You notice that right away when you do a static takeoff with the 737 at all weights: you’ve got buttloads of giddyup (I think engineers call it “acceleration,” but then they don’t actually feel it on paper versus in the cockpit blasting forward–that’s “a buttload of giddyup”) shortening  those critical moments of vulnerability between brake release and V1.

I have no idea what engineers think of when they look at thrust and take-off advantages, but any pilot with experience knows that those seconds before reaching flying speed are the most vulnerable, particularly close to max abort speed, because I’d rather take any problems into the air than have to wrestle them to a stop on a runway. The MD-80 has good smash at mid to light weights, but in crucial situations (Mexico City, for example, or on a short runway on a hot day) the 737’s CFM56’s rule. I need the shortest possible period of on-runway vulnerability; I know engine hot-section limits and longterm life are important too, but the CFM56 achieves better on-wing engine endurance in operation than the JT8Ds, year over year.

Ditto for a go-around or windshear options: the MD-80 is famous for it’s slow acceleration–I’ve been there MANY times–and when you’re escaping from windshear or terrain, I can promise you the pucker factor of the “one, Mississippi, two Mississippi” on up to six to eight seconds will have your butt chewing up the seat cushion like horse’s lips. Not sure if that’s due to the neanderthal 1970’s vintage hydro-mechanical fuel control (reliably simple–but painstakingly slow to spool) or the natural limitation of so many rotor stages. But the 737’s solid state EICAS computers reading seventy-teen parameters and trimming the CFMs accordingly seem to give the performance a clear edge. And a fistful of 737-800 throttles beats the same deal on the Maddog, period. Advantage, Boeing.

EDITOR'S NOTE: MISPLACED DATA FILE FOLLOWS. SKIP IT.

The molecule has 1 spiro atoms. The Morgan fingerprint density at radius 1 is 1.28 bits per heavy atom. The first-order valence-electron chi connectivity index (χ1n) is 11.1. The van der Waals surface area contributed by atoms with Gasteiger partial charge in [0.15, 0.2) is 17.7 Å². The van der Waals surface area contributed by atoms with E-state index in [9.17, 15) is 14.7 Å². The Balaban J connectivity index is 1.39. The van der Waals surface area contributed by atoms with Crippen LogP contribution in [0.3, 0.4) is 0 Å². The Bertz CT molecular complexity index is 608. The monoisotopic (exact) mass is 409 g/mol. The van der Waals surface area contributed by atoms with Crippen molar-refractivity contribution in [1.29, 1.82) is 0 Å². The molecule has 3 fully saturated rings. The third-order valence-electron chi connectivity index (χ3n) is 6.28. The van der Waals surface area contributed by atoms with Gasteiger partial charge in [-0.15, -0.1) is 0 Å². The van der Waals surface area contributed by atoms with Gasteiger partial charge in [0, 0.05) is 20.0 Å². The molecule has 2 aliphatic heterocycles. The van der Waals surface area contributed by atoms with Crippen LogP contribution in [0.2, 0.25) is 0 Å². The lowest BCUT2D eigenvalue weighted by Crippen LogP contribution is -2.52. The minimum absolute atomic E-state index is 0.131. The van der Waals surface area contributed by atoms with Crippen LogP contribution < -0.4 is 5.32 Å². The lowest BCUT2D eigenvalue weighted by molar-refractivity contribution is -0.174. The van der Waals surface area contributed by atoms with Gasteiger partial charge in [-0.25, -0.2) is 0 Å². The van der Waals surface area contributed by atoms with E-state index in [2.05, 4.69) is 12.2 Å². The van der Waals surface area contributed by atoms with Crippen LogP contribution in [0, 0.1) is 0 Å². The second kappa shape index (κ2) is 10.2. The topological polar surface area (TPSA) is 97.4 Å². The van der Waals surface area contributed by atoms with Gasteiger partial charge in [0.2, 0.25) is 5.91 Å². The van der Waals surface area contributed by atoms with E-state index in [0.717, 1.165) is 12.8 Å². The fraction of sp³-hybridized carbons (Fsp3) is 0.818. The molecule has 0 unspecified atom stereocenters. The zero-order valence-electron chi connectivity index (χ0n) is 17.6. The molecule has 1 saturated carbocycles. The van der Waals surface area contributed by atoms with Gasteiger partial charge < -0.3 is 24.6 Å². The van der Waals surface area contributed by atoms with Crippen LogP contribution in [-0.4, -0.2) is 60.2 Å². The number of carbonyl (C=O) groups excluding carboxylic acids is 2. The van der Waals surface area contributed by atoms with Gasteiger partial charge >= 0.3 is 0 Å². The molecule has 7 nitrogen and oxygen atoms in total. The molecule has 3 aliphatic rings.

2. Wing: let me go back in time. I also flew the F-100 for a couple years as captain. That was a great jet, with a simple wing: no leading edge devices. Coming from jets with slats the feel was clearly different on take-off, where there was a distinct (if you’re a seat-of-the-pants guy, and that’s all I’ve ever been) translational period between rotate and lift-off due to the hard wing. Ditto in the flare and in some reversals in flight like on a go-around. Not a bad thing, just something you had to anticipate, but not a warm-fuzzy in the seat of your aerodynamic pants.